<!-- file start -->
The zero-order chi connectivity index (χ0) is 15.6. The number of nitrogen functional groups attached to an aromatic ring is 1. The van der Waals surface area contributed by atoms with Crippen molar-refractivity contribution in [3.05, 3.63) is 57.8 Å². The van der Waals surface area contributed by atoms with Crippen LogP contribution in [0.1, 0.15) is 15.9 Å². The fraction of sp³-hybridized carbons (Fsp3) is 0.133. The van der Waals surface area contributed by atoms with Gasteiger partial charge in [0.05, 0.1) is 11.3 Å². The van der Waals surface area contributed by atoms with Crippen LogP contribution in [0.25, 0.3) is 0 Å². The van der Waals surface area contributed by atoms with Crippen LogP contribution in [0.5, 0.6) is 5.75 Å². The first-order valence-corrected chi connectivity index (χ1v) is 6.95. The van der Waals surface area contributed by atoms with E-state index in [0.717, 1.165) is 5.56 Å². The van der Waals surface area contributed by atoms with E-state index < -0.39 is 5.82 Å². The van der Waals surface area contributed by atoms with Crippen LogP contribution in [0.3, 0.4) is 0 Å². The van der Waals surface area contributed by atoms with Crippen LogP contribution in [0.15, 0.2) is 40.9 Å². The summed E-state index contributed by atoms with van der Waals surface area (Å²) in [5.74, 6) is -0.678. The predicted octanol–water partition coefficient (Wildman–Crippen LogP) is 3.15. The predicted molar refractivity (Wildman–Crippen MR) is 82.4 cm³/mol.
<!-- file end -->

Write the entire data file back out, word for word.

The zero-order chi connectivity index (χ0) is 15.6. The number of nitrogen functional groups attached to an aromatic ring is 1. The van der Waals surface area contributed by atoms with Crippen molar-refractivity contribution in [3.05, 3.63) is 57.8 Å². The van der Waals surface area contributed by atoms with Crippen LogP contribution in [0.1, 0.15) is 15.9 Å². The fraction of sp³-hybridized carbons (Fsp3) is 0.133. The van der Waals surface area contributed by atoms with Gasteiger partial charge in [0.05, 0.1) is 11.3 Å². The van der Waals surface area contributed by atoms with Crippen LogP contribution in [0.25, 0.3) is 0 Å². The van der Waals surface area contributed by atoms with Crippen LogP contribution in [0.5, 0.6) is 5.75 Å². The first-order valence-corrected chi connectivity index (χ1v) is 6.95. The van der Waals surface area contributed by atoms with E-state index in [0.717, 1.165) is 5.56 Å². The van der Waals surface area contributed by atoms with E-state index < -0.39 is 5.82 Å². The van der Waals surface area contributed by atoms with Crippen LogP contribution in [0.3, 0.4) is 0 Å². The van der Waals surface area contributed by atoms with Crippen LogP contribution in [0.15, 0.2) is 40.9 Å². The summed E-state index contributed by atoms with van der Waals surface area (Å²) in [5.74, 6) is -0.678. The predicted octanol–water partition coefficient (Wildman–Crippen LogP) is 3.15. The predicted molar refractivity (Wildman–Crippen MR) is 82.4 cm³/mol.